Sierra Dakin KuiperSenior Manager, Foundation and Donor Relationships, Environmental Law Institute

Can you describe your career path and how it has led to your current work?

Between my undergraduate and graduate education, I worked as an Interpretive Guide with Parks Canada, designing and delivering public outreach programs to visitors in Waterton Lakes National Park, Alberta, Canada. My work with Parks Canada inspired me to return to graduate school to pursue a two-year master’s in Sociocultural Anthropology. Brandeis was appealing to me because it offered the opportunity to pursue independent research guided by respected scholars. My master’s research was inspired by my work experience. I chose to focus on the social dynamics of conservation efforts in the Crown of a Continent - a transboundary region in the Rocky Mountains that includes Waterton Park as well as Glacier National Park. After graduating from Brandeis, I moved to Washington, D.C. to work in the environmental non-governmental space. I worked as a Senior Associate at Waxman Strategies, after spending the summer during my master’s program as their Environmental Fellow. At Waxman, I had the opportunity to work on developing project concepts, grant seeking, and grant writing with an incredible team. Now I work at the Environmental Law Institute (ELI) in fundraising, supporting ELI’s Research and Policy team with grant seeking and proposal development.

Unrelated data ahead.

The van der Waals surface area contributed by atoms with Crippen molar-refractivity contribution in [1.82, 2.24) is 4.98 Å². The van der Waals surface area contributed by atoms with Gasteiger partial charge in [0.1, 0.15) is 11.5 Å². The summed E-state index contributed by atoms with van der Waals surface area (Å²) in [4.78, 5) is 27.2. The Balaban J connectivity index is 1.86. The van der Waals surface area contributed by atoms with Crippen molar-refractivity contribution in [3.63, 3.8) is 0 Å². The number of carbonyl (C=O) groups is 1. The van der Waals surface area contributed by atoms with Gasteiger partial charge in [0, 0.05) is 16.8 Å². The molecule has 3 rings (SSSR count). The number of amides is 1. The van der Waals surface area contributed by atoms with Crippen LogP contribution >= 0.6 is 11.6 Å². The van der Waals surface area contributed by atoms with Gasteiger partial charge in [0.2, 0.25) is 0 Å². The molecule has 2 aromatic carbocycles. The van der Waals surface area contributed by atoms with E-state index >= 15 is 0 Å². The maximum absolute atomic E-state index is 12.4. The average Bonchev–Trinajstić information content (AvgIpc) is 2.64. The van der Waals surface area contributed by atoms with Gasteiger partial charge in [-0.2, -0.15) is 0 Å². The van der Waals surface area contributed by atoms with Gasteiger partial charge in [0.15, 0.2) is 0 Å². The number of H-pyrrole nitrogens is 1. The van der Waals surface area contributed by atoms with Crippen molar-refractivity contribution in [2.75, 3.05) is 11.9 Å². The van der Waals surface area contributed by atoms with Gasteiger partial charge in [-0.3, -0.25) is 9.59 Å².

What services and/or resources did you use while at Brandeis for your career search?

I consulted with the Center for Career and Professional Development at the Graduate School of Arts and Sciences (GSAS). I also attended several career fairs both on and off campus and sought out Alumni Events as networking opportunities before I graduated. 

What skills from your Brandeis degree have you found most valuable in your current work?

My master’s degree was most beneficial in training me to undertake self-motivated research and writing. This translates well to fundraising, both in supporting project development and writing competitive grant applications. My knowledge and experience with research ethics and methodology also serves me well in my current role, it is something quite unique and valuable that I can contribute to my team.

What advice do you have for current students as they embark on their career exploration or job search?

Don’t be afraid to take the road less traveled. It was uncommon for people in my program to seek out summer fellowship opportunities, but this is what allowed for me to pursue a career outside of academia. Explore all the resources available to you, especially less traditional ones.